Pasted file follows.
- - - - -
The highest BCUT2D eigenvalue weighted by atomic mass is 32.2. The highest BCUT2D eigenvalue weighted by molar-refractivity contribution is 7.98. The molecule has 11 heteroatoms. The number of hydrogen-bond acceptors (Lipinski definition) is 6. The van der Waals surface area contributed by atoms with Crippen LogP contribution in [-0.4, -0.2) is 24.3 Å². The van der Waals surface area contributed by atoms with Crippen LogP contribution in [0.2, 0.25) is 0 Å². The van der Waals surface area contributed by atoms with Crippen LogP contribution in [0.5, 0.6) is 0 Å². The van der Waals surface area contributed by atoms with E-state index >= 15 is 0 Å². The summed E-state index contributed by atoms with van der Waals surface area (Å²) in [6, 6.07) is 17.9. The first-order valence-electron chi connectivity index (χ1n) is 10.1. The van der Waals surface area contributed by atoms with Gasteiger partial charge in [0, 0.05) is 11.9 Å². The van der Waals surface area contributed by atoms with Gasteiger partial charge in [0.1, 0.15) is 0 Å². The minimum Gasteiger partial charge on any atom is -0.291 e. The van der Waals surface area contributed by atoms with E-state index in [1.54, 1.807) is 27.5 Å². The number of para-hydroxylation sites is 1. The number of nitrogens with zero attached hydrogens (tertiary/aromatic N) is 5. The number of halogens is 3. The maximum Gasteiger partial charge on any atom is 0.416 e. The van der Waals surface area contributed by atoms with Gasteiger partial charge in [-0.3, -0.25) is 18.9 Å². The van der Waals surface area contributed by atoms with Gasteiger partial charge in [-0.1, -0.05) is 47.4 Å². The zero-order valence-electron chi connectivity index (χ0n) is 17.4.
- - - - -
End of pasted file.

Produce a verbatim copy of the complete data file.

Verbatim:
The highest BCUT2D eigenvalue weighted by atomic mass is 32.2. The highest BCUT2D eigenvalue weighted by molar-refractivity contribution is 7.98. The molecule has 11 heteroatoms. The number of hydrogen-bond acceptors (Lipinski definition) is 6. The van der Waals surface area contributed by atoms with Crippen LogP contribution in [-0.4, -0.2) is 24.3 Å². The van der Waals surface area contributed by atoms with Crippen LogP contribution in [0.2, 0.25) is 0 Å². The van der Waals surface area contributed by atoms with Crippen LogP contribution in [0.5, 0.6) is 0 Å². The van der Waals surface area contributed by atoms with E-state index >= 15 is 0 Å². The summed E-state index contributed by atoms with van der Waals surface area (Å²) in [6, 6.07) is 17.9. The first-order valence-electron chi connectivity index (χ1n) is 10.1. The van der Waals surface area contributed by atoms with Gasteiger partial charge in [0, 0.05) is 11.9 Å². The van der Waals surface area contributed by atoms with Gasteiger partial charge in [0.1, 0.15) is 0 Å². The minimum Gasteiger partial charge on any atom is -0.291 e. The van der Waals surface area contributed by atoms with E-state index in [1.54, 1.807) is 27.5 Å². The number of para-hydroxylation sites is 1. The number of nitrogens with zero attached hydrogens (tertiary/aromatic N) is 5. The number of halogens is 3. The maximum Gasteiger partial charge on any atom is 0.416 e. The van der Waals surface area contributed by atoms with Gasteiger partial charge in [-0.3, -0.25) is 18.9 Å². The van der Waals surface area contributed by atoms with Gasteiger partial charge in [-0.1, -0.05) is 47.4 Å². The zero-order valence-electron chi connectivity index (χ0n) is 17.4.